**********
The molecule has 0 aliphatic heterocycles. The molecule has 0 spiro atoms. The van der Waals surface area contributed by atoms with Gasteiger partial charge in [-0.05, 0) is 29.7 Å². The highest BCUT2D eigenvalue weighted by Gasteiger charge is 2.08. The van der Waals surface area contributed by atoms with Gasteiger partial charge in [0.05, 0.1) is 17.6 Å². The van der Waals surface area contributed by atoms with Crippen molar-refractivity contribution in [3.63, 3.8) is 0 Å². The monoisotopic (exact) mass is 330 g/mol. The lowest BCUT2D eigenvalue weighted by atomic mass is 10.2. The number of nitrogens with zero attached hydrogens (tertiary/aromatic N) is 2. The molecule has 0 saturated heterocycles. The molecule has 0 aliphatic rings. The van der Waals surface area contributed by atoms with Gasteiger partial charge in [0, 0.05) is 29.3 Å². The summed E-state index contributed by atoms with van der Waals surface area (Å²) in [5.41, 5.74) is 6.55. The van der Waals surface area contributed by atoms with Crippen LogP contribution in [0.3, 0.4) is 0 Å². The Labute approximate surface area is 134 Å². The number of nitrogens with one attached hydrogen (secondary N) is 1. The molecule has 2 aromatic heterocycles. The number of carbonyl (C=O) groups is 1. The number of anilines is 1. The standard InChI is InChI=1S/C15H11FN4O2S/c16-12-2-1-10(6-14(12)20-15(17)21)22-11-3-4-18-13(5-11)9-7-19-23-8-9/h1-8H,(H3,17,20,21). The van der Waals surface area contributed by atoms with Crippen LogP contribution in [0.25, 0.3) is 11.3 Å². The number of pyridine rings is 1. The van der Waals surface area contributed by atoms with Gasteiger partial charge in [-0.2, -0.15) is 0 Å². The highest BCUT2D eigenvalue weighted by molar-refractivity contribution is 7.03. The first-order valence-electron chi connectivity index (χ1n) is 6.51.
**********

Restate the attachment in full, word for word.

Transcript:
The molecule has 0 aliphatic heterocycles. The molecule has 0 spiro atoms. The van der Waals surface area contributed by atoms with Gasteiger partial charge in [-0.05, 0) is 29.7 Å². The highest BCUT2D eigenvalue weighted by Gasteiger charge is 2.08. The van der Waals surface area contributed by atoms with Gasteiger partial charge in [0.05, 0.1) is 17.6 Å². The van der Waals surface area contributed by atoms with Crippen molar-refractivity contribution in [3.63, 3.8) is 0 Å². The monoisotopic (exact) mass is 330 g/mol. The lowest BCUT2D eigenvalue weighted by atomic mass is 10.2. The number of nitrogens with zero attached hydrogens (tertiary/aromatic N) is 2. The molecule has 0 saturated heterocycles. The molecule has 0 aliphatic rings. The van der Waals surface area contributed by atoms with Gasteiger partial charge in [0, 0.05) is 29.3 Å². The summed E-state index contributed by atoms with van der Waals surface area (Å²) in [5.41, 5.74) is 6.55. The van der Waals surface area contributed by atoms with Crippen LogP contribution in [0.3, 0.4) is 0 Å². The Labute approximate surface area is 134 Å². The number of nitrogens with one attached hydrogen (secondary N) is 1. The molecule has 2 aromatic heterocycles. The number of carbonyl (C=O) groups is 1. The number of anilines is 1. The standard InChI is InChI=1S/C15H11FN4O2S/c16-12-2-1-10(6-14(12)20-15(17)21)22-11-3-4-18-13(5-11)9-7-19-23-8-9/h1-8H,(H3,17,20,21). The van der Waals surface area contributed by atoms with Crippen LogP contribution in [0.25, 0.3) is 11.3 Å². The number of pyridine rings is 1. The van der Waals surface area contributed by atoms with Gasteiger partial charge in [-0.2, -0.15) is 0 Å². The highest BCUT2D eigenvalue weighted by molar-refractivity contribution is 7.03. The first-order valence-electron chi connectivity index (χ1n) is 6.51.